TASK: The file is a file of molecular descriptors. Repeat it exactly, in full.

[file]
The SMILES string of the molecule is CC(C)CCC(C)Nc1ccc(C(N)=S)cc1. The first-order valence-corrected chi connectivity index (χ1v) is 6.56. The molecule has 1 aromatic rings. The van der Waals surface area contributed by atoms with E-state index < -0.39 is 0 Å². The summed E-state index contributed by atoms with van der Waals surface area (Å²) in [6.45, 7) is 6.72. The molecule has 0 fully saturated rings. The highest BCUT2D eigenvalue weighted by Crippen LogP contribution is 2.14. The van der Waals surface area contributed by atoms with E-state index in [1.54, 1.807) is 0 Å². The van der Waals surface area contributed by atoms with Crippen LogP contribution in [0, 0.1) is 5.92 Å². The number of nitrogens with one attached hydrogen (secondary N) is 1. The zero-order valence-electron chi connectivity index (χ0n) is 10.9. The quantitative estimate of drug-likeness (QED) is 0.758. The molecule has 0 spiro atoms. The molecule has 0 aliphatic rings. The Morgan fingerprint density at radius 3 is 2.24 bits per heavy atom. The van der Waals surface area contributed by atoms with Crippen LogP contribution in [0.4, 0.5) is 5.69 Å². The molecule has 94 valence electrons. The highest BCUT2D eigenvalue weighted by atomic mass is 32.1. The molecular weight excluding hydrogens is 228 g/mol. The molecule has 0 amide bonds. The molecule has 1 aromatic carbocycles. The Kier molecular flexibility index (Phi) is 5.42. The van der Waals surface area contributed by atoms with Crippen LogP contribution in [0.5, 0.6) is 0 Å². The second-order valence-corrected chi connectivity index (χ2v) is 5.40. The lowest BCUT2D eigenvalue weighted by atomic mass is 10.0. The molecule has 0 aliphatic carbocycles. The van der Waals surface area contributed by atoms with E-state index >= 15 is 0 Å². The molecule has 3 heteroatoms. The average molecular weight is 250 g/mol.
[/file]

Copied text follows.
The SMILES string of the molecule is CC(C)CCC(C)Nc1ccc(C(N)=S)cc1. The first-order valence-corrected chi connectivity index (χ1v) is 6.56. The molecule has 1 aromatic rings. The van der Waals surface area contributed by atoms with E-state index < -0.39 is 0 Å². The summed E-state index contributed by atoms with van der Waals surface area (Å²) in [6.45, 7) is 6.72. The molecule has 0 fully saturated rings. The highest BCUT2D eigenvalue weighted by Crippen LogP contribution is 2.14. The van der Waals surface area contributed by atoms with E-state index in [1.54, 1.807) is 0 Å². The van der Waals surface area contributed by atoms with Crippen LogP contribution in [0, 0.1) is 5.92 Å². The number of nitrogens with one attached hydrogen (secondary N) is 1. The zero-order valence-electron chi connectivity index (χ0n) is 10.9. The quantitative estimate of drug-likeness (QED) is 0.758. The molecule has 0 spiro atoms. The molecule has 0 aliphatic rings. The Morgan fingerprint density at radius 3 is 2.24 bits per heavy atom. The van der Waals surface area contributed by atoms with Crippen LogP contribution in [0.4, 0.5) is 5.69 Å². The molecule has 94 valence electrons. The highest BCUT2D eigenvalue weighted by atomic mass is 32.1. The molecular weight excluding hydrogens is 228 g/mol. The molecule has 0 amide bonds. The molecule has 1 aromatic carbocycles. The Kier molecular flexibility index (Phi) is 5.42. The van der Waals surface area contributed by atoms with Crippen LogP contribution in [0.5, 0.6) is 0 Å². The second-order valence-corrected chi connectivity index (χ2v) is 5.40. The lowest BCUT2D eigenvalue weighted by atomic mass is 10.0. The molecule has 0 aliphatic carbocycles. The van der Waals surface area contributed by atoms with E-state index >= 15 is 0 Å². The molecule has 3 heteroatoms. The average molecular weight is 250 g/mol.